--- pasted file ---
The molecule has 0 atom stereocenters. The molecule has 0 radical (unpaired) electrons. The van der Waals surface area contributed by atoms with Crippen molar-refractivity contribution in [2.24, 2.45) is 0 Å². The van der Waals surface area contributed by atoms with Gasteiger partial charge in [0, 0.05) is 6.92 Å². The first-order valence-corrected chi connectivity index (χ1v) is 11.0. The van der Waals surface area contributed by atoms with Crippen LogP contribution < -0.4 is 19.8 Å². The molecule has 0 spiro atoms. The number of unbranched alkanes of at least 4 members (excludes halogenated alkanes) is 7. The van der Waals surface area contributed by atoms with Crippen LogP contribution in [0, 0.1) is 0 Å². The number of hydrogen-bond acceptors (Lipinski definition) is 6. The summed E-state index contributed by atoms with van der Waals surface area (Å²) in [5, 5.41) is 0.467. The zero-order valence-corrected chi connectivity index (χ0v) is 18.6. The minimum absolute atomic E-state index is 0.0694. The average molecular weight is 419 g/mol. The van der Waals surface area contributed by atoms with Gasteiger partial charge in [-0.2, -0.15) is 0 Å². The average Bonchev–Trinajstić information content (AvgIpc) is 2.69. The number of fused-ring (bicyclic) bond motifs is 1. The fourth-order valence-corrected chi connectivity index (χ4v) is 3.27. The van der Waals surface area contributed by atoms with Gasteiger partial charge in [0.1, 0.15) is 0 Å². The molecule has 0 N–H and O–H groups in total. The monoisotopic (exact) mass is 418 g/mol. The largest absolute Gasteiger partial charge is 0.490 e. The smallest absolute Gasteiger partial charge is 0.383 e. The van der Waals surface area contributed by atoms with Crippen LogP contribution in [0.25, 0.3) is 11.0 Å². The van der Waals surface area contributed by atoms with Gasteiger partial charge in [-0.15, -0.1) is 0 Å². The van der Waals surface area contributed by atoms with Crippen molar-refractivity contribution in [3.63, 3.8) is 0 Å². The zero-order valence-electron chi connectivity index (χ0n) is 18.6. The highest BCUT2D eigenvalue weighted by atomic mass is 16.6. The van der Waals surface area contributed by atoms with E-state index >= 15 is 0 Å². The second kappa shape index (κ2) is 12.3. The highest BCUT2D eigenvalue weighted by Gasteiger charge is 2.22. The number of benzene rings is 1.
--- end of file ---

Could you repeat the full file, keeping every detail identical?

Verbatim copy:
The molecule has 0 atom stereocenters. The molecule has 0 radical (unpaired) electrons. The van der Waals surface area contributed by atoms with Crippen molar-refractivity contribution in [2.24, 2.45) is 0 Å². The van der Waals surface area contributed by atoms with Gasteiger partial charge in [0, 0.05) is 6.92 Å². The first-order valence-corrected chi connectivity index (χ1v) is 11.0. The van der Waals surface area contributed by atoms with Crippen LogP contribution < -0.4 is 19.8 Å². The molecule has 0 spiro atoms. The number of unbranched alkanes of at least 4 members (excludes halogenated alkanes) is 7. The van der Waals surface area contributed by atoms with Crippen LogP contribution in [0, 0.1) is 0 Å². The number of hydrogen-bond acceptors (Lipinski definition) is 6. The summed E-state index contributed by atoms with van der Waals surface area (Å²) in [5, 5.41) is 0.467. The zero-order valence-corrected chi connectivity index (χ0v) is 18.6. The minimum absolute atomic E-state index is 0.0694. The average molecular weight is 419 g/mol. The van der Waals surface area contributed by atoms with Gasteiger partial charge in [-0.2, -0.15) is 0 Å². The average Bonchev–Trinajstić information content (AvgIpc) is 2.69. The number of fused-ring (bicyclic) bond motifs is 1. The fourth-order valence-corrected chi connectivity index (χ4v) is 3.27. The van der Waals surface area contributed by atoms with Gasteiger partial charge in [0.1, 0.15) is 0 Å². The molecule has 0 N–H and O–H groups in total. The monoisotopic (exact) mass is 418 g/mol. The largest absolute Gasteiger partial charge is 0.490 e. The smallest absolute Gasteiger partial charge is 0.383 e. The van der Waals surface area contributed by atoms with Crippen LogP contribution in [0.25, 0.3) is 11.0 Å². The van der Waals surface area contributed by atoms with Gasteiger partial charge in [-0.15, -0.1) is 0 Å². The van der Waals surface area contributed by atoms with Crippen molar-refractivity contribution in [3.63, 3.8) is 0 Å². The zero-order valence-electron chi connectivity index (χ0n) is 18.6. The highest BCUT2D eigenvalue weighted by atomic mass is 16.6. The van der Waals surface area contributed by atoms with E-state index >= 15 is 0 Å². The second kappa shape index (κ2) is 12.3. The highest BCUT2D eigenvalue weighted by Gasteiger charge is 2.22. The number of benzene rings is 1.